How do you
know when it’s a disaster? When critical
services aren’t happening! Emergency Preparedness, Disaster Planning or
Business Continuity. The goals are ultimately the same: to get an organization back up and running in
the event of an interruption. Emergency planning are those procedures and steps
done immediately after an interruption to business. Disaster recoveries are the
steps taken to restore some functions so that some level of services can be
offered. Business continuity is
restoration planning, completing the full circle to get your organization back
to where it was before an interruption.
writing a business continuity plan is to think ahead to the possibilities of
what can go wrong and then to make contingency plans. However, you can’t possibly plan for every
scenario; it would take all of one’s time and the plan would never get
done. The goal is not to create a
separate plan that addresses every risk, but to create one plan that addresses
all risks. In other words, you don’t
create one plan for a flood, one for a blackout, one for a blizzard and one for
a hurricane. You just need one plan that
addresses all possibly known scenarios, including the potential physical security weaknesses of a facility. Keep in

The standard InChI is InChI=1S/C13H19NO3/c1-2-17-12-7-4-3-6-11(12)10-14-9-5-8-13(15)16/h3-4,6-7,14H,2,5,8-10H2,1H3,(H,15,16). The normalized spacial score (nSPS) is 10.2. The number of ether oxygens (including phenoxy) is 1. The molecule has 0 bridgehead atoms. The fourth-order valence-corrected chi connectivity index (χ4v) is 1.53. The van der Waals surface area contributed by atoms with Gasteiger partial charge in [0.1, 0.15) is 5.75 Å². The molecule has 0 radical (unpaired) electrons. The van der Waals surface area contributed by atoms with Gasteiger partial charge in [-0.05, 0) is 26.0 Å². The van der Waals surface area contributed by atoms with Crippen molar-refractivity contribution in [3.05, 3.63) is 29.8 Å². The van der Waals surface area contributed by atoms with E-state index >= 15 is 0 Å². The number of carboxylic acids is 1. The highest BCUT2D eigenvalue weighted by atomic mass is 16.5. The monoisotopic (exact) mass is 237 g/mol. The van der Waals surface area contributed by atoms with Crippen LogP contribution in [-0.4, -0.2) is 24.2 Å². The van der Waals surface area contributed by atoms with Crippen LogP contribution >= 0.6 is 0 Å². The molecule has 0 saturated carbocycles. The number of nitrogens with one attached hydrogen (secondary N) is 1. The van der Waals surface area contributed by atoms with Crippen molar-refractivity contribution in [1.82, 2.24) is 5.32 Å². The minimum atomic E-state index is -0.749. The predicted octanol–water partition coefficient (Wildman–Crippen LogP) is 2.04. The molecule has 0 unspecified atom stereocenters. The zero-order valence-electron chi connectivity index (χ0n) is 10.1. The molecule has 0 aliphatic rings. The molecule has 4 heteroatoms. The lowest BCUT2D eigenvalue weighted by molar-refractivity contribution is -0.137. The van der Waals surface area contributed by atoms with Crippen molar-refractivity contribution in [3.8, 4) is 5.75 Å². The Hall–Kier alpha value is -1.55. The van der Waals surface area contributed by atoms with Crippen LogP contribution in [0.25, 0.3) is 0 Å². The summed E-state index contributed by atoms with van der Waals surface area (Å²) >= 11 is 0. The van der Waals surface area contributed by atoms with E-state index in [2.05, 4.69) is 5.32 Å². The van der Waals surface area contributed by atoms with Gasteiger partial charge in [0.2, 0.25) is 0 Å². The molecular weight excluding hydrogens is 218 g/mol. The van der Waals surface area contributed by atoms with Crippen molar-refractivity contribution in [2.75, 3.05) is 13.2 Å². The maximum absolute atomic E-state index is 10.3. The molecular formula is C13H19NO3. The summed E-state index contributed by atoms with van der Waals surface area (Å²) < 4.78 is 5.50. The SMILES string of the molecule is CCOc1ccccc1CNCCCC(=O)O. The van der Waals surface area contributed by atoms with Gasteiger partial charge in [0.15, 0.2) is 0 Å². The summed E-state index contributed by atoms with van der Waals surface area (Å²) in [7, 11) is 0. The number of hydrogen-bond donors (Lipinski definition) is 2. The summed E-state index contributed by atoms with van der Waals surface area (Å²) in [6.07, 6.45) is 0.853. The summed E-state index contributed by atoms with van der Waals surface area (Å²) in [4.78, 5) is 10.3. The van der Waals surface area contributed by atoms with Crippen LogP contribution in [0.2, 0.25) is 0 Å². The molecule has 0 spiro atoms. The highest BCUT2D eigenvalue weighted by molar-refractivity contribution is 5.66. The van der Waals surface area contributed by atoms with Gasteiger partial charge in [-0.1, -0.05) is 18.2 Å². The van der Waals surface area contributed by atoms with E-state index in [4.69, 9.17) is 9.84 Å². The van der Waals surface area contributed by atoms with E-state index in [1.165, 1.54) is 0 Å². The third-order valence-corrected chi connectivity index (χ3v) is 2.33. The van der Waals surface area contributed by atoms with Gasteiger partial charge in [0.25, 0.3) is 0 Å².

mind that during a disaster or an interruption, you can’t count on being able
to drive in, walk in, dial in, or log in.
recovery plan is a users’ guide; the documentation for how to preserve an
organization so that it can continue to offer its services. In order for a plan to be useful, it must be
created before an interruption occurs or a fire alarm beeps.
continuity is disaster recovery. Revenue
lost during a disaster is a driving force in business continuity. The reason to do a business continuity plan
is essentially to keep the cash flow coming in and the services going, as well
as the clients being served.
difficult thing is getting started. The second most difficult task is keeping
the plan current. Assign a team to help
create the plan. Enlist the assistance
of various departments to provide needed checks and balances of the different
organizations. It’s a good idea to assign one team to complete the technical
portion, and have a completely different team to complete the personnel
imperative to appoint key personnel to have the authority to make short-term
emergency decisions. Consider having a “military style” chain of command. Make certain you know who you want to be
that #2 person if your #1 person isn’t present or can’t be reached. These people should have extensive knowledge
and experience with emergency and life threatening situations; considering many
lives may depend on them during a crisis situation. Please keep in mind that your organization
will change in time. Employees come and
go. Programs outlive their usefulness.
Your Emergency Plans must be updated to reflect these changing times.
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